2. Your argument seems more along the lines of someone who is just bitter and doesn’t understand how (1) new media [social media in this case] works, and (2) social movements work. What leader have you seen snuffed out because they were active on Twitter or Facebook? Don’t worry I know you can’t answer that, because you’d have as much empirical evidence for that as you do for your allegation that social media simply informs people. Secondly you treat the media as if it is a monolithic entity that has it’s own life. It doesn’t obviously, and where do you see people making a claim that Twitter or Facebook *cause* revolution. I think it’s novelty for mobilization and coordination are important, and you’ll not see a social movement in urban areas that won’t eventually use it. It is a not only a platform but a vehicle of contention–just like the petition. I’m sure some time in the past there was some guy who knew neither about the region they were talking about or the mechanism of petition saying how petitions don’t cause change. The reality is we don’t have much evidence that you can actually site. Using Gladwell or other popular journalists is also weak. While your writing is good, you might need to reconsider your “expertise” on the efficacy of social media in the role of all this. If you do insist on bashing it for the sake of being a naysayer, use stronger logical arguments with some facts. Hiding in assertive statements doesn’t make what you say any more legit than those who argue that it does make a difference in drive a positive movement. Secondly, people use printing press and telephones for protesting and revolutions; guess what, repressive regimes have used those same devises to counter the movements, and even tapped phones to find out who the leaders were–leaders may get caught and repressed, but what does that have to do with ANYTHING related to the efficacy of social media?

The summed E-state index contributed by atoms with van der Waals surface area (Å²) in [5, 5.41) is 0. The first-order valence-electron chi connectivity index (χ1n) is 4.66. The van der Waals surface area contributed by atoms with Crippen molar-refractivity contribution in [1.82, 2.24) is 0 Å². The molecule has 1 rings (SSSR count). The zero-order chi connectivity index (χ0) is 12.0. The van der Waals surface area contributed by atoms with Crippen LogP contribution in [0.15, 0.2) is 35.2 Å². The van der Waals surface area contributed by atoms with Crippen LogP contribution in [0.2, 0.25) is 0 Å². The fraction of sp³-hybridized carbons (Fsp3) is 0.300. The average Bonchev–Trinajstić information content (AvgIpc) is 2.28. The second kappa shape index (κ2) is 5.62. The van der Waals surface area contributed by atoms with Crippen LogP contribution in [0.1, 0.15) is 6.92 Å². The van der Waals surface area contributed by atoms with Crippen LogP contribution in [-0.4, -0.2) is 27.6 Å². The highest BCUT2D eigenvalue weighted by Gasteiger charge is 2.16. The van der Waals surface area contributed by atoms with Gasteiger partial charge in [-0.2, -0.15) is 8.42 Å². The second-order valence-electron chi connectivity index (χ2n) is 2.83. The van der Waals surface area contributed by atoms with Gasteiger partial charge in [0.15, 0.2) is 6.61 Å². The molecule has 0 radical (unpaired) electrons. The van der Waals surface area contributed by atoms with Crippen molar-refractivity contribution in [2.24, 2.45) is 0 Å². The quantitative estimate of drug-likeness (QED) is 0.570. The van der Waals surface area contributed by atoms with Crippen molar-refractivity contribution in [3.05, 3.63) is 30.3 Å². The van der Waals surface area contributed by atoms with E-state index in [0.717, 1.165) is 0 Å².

3. Indigo,

    Thank you for your comment. I love it, I can write about a 100 different topics and I’ll get almost no response. I write anything that might imply that “Social Media and the Internet are not the greatest thing ever”, and I get all sorts of anger. I must not have been clear enough in my original post. So, I’ll rejoin here and try to address the points I think you are trying to make.

    “of someone who is just bitter and doesn’t understand how (1) new media [social media in this case] works, and (2) social movements work.”

    I don’t know how I was being bitter, I guess I’m only allowed to comment on social media if I go along with the crowd, right? The first two paragraphs I mostly showed admiration for what new media has achieved. I host a blog, I use Twitter, and social media sites. I’m pretty pro-social media.